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Gov. Charlie Baker on Wednesday named Massachusetts Appeals Court Justice Elspeth Cypher to fill an upcoming vacancy on the Supreme Judicial Court, marking the Republican's fourth nomination to the state's seven-member highest court in just over two years in office.
If confirmed by the Governor's Council, Cypher, 57, would replace associate justice Margot Botsford, who will reach the mandatory retirement age of 70 in March.
Baker noted Cypher's nearly three decades of experience in civil and criminal proceedings and said her "temperament and understanding of the law" will serve her well on the high court.
Cypher was named to the appeals court in 2000 by then-Gov. Paul Cellucci, a Republican. Before that, she served for 12 years as an assistant district attorney in Bristol County. The Pittsburgh native is a graduate of Emerson College and the Suffolk University School of Law.
Cypher said she was honored to be nominated to a "court of great tradition and history and reputation." The Supreme Judicial Court calls itself the oldest continuously operating appellate court in the Western Hemisphere.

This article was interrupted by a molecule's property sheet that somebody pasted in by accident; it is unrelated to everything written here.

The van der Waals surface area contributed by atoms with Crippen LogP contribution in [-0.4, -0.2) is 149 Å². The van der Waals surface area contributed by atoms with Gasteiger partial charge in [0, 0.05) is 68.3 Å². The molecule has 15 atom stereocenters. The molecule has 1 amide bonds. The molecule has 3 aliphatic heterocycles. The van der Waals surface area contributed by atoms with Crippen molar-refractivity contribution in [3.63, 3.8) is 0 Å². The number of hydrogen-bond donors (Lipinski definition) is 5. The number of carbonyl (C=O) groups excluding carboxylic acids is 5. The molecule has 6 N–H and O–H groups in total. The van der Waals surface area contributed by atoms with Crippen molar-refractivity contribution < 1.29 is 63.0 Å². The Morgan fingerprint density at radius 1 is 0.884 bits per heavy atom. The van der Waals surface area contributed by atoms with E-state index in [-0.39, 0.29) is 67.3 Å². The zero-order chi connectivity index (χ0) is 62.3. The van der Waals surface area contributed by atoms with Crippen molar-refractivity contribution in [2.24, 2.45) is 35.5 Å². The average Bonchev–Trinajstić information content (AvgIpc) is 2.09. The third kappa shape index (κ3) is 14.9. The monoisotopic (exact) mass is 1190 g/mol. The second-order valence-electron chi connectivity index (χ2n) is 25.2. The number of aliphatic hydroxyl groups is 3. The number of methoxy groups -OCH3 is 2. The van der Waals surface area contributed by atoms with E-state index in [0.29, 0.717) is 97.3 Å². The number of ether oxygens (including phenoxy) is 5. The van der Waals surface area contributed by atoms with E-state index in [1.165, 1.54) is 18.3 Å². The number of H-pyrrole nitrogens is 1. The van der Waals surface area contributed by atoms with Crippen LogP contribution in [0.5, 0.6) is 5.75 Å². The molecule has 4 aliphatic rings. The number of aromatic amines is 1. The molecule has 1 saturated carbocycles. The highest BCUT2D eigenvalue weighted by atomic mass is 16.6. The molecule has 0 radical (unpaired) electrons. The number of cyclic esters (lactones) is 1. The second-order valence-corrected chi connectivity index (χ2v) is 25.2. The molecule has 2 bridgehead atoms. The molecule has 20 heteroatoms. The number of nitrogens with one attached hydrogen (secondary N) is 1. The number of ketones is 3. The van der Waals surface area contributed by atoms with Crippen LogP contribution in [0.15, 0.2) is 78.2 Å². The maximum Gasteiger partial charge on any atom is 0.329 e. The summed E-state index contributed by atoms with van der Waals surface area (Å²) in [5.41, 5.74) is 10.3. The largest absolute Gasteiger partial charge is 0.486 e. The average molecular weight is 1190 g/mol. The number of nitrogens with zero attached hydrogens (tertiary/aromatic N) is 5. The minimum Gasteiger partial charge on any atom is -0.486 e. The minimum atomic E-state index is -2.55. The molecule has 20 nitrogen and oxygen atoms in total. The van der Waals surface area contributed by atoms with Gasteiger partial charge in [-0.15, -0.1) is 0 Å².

Baker last year filled three seats on the high court with Associate Justices Frank Gaziano, David Lowy and Kimberly Budd, all of whom had previously served as Superior Court judges. All were unanimously approved by the Governor's Council, which is made up of seven Democrats and one Republican.
The moderate governor's judicial picks have generally been viewed as legal centrists, though Baker said he has avoided labels in choosing candidates and instead tried to tap nominees who would reflect the high court's traditional independence.
"If you think you know how they are going to decide cases, often enough you are going to be wrong," he said.
Cypher has authored hundreds of appellate decisions.
Last year, she wrote a unanimous decision that found a group of current and former Harvard University students calling themselves the Harvard Climate Justice Coalition had no legal standing to force the school's governing board to divest its holdings in fossil fuel companies.
A 2008 decision authored by Cypher overruled a lower court and ordered the state's Medicaid program to pay for a teenage girl's surgery to have removed a painful pad of fat from her neck caused by HIV medications.
Baker nominees will likely comprise a majority of the state's high court for the next decade or longer, and he isn't done yet.
Justice Geraldine Hines will also hit the retirement age later this year, giving Baker the chance to name a fifth member of the court — all within the first three years of his first term.
Bostford has been an associate justice on the court since being named by then-Gov. Deval Patrick, a Democrat, in 2007.
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